30 Seconds of Mike Soroka Sinkers. pic.twitter.com/hu2Lbyts5n
— Rob Friedman (@PitchingNinja) May 5, 2019
· Calgary native Mike Soroka’s 95-mph sinker is starting to garner a lot of attention. On Twitter, MLB.com pitching analyst Rob Friedman shared a 30-second video of 30 sinkers that Soroka has thrown this season (see above). The 21-year-old right-hander has now allowed one earned run or less in each of his five starts this year and his record now sits at 3-1 with a 1.21 ERA in 29 2/3 innings. His performance has made him an early season contender for the National League Rookie of the Year Award. Soroka made his big league debut with the Braves in 2018 and went 2-1 with a 3.51 ERA in five starts before being sidelined with a shoulder injury. A graduate of the Canadian Junior National Team, Soroka was a first-round pick (28th overall) of the Braves in the 2015 MLB draft.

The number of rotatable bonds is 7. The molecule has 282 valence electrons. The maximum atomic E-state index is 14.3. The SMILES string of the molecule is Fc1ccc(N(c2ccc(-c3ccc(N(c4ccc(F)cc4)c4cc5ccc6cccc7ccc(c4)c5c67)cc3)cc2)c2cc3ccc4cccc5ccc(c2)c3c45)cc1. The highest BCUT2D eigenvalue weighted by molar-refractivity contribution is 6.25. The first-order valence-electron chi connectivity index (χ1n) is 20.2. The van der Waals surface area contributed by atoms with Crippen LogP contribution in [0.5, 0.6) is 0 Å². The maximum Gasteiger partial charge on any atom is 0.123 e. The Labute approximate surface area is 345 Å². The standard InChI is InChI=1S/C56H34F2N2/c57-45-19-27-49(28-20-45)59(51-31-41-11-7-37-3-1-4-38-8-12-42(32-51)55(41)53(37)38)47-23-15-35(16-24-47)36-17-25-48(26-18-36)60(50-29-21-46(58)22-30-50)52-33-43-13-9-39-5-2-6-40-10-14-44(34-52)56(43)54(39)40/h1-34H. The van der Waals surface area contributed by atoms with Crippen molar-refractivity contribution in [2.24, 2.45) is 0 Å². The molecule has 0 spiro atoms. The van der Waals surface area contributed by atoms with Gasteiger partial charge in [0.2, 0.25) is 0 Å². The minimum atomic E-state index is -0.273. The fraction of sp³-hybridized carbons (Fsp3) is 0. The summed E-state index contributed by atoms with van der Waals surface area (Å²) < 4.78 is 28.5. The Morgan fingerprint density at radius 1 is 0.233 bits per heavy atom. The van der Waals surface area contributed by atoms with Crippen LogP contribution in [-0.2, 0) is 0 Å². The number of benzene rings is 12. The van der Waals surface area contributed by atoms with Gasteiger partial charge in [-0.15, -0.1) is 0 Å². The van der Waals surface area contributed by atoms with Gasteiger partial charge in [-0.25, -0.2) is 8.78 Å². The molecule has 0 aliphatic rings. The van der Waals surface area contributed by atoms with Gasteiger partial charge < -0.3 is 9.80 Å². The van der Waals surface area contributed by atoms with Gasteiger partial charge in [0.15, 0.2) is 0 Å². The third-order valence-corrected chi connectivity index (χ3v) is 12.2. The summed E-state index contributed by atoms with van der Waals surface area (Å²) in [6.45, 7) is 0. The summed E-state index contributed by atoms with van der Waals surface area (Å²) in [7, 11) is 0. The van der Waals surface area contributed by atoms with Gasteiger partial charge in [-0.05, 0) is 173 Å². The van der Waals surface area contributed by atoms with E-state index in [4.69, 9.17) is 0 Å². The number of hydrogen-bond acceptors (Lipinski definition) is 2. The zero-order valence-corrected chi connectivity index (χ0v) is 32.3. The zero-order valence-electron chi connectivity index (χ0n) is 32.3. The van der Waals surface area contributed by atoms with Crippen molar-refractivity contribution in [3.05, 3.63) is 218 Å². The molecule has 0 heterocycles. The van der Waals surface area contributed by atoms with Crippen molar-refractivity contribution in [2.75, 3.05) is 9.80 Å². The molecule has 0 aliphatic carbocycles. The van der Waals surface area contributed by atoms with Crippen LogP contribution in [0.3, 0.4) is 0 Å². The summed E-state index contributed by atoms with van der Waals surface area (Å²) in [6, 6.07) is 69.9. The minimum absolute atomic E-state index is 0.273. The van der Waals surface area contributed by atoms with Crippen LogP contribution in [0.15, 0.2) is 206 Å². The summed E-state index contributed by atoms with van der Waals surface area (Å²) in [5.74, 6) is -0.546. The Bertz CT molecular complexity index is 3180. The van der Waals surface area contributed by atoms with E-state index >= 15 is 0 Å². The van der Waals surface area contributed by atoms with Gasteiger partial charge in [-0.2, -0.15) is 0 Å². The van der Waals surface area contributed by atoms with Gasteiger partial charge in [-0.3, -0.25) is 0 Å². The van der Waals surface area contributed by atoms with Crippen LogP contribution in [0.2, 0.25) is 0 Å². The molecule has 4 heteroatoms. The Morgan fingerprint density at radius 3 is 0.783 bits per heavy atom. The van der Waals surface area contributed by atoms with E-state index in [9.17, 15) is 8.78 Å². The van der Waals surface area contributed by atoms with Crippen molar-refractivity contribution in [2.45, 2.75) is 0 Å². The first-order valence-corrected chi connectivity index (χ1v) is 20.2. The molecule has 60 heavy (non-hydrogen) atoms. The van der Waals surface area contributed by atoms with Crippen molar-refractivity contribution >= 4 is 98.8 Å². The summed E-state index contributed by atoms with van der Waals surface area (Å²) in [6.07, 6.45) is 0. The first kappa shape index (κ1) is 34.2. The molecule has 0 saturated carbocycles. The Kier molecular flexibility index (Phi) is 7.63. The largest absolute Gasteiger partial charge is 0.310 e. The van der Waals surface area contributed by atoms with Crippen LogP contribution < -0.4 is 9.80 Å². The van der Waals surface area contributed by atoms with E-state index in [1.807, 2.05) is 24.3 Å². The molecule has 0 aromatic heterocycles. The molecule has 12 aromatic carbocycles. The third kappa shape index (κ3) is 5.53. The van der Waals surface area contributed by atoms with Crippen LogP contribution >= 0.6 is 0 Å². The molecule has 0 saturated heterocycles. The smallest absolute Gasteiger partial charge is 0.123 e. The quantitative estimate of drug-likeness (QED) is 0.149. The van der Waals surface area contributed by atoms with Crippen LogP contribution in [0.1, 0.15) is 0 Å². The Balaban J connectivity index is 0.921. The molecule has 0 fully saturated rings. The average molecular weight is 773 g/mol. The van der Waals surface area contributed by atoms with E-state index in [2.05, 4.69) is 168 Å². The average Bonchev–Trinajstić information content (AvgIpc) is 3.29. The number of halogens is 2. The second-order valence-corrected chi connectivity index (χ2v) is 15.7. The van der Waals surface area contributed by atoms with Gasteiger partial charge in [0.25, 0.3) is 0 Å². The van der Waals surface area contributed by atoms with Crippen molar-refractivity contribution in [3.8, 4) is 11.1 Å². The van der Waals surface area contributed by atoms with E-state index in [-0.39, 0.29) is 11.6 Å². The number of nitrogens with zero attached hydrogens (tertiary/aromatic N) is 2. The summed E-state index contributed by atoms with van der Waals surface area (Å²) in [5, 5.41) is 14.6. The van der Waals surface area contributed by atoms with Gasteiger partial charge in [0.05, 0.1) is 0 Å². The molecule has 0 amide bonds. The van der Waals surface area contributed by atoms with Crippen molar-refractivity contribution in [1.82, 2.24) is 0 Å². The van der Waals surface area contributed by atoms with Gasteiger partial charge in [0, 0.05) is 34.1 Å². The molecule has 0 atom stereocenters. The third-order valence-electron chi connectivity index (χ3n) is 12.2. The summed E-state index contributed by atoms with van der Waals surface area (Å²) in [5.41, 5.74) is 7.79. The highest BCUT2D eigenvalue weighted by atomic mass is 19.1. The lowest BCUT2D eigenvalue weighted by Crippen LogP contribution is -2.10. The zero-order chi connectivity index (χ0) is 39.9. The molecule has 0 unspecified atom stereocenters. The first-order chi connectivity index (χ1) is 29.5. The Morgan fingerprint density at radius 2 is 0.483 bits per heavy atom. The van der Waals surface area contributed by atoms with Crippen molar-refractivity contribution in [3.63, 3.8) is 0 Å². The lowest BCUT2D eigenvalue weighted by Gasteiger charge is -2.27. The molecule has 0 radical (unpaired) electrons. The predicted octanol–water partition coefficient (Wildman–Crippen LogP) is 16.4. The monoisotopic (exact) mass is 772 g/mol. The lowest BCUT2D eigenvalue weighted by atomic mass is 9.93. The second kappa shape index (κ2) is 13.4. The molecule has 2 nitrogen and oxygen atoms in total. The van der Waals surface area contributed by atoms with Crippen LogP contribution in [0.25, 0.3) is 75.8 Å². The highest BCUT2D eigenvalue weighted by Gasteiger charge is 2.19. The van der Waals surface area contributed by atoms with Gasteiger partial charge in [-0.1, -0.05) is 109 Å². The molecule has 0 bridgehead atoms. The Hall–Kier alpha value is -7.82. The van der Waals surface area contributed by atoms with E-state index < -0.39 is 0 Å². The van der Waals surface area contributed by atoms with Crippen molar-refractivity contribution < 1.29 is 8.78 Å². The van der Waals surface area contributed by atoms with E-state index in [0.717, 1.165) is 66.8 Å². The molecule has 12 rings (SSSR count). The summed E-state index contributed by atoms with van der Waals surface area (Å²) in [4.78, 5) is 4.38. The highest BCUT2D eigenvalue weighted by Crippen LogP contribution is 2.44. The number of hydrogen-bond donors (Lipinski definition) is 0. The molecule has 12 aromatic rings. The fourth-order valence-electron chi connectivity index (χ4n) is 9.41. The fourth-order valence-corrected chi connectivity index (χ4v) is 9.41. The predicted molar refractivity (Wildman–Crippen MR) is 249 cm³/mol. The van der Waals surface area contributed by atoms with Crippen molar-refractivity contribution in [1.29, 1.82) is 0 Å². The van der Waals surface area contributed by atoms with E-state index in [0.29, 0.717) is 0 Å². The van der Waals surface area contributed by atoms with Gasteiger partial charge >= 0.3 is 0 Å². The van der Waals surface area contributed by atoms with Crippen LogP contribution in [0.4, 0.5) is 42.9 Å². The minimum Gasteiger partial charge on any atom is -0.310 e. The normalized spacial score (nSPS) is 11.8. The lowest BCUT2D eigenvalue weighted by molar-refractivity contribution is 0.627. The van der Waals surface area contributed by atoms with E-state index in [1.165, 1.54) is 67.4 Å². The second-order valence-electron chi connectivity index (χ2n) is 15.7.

· Happy 84th Birthday to Montreal Expos legendary manager and Canadian Baseball Hall of Fame inductee Felipe Alou. He was part of the Expos organization as a player, instructor or manager for 27 of its 36 years of existence. Alou joined the Expos as an instructor following a successful 18-year playing career – that included a 19-game stint with Montreal in 1973 – in which he hit .286, collected 2,101 hits and was selected to three all-star games. Born in the Dominican Republic, Alou joined the Expos’ coaching ranks in 1976. After managerial stints with the Expos’ class-A and double-A affiliates in 1977 and 1978, he was promoted to Dick Williams’ big league staff in 1979 and 1980, but he returned to the minors in 1981 to manage the Expos’ triple-A Denver Bears to a league title. After another coaching stint with the big club in 1984, Alou served as the dugout boss of the triple-A Indianapolis Indians in 1985 and the class-A Advanced West Palm Beach Expos from 1986 to 1991. After leading the latter club to a Florida State League championship and being named the league’s top manager in 1991, Alou was hired as the Expos big league manager on May 22, 1992. In accepting the position, Alou became the first Dominican manager in major league history. In parts of 10 seasons as Expos manager, he accumulated a franchise-record 691 wins and led the budget-conscious club to three second-place finishes (1992, 1993, 1996) and had the Expos sitting in first-place in 1994 when the season was cancelled due to a players’ strike. For his efforts, Alou was named National League Manager of the Year in 1994. After leaving the Expos, Alou worked as a bench coach with the Detroit Tigers in 2002, before serving as manager of the San Francisco Giants from 2003 to 2006. Since 2007, he has worked as a special assistant to Giants general manager Brian Sabean.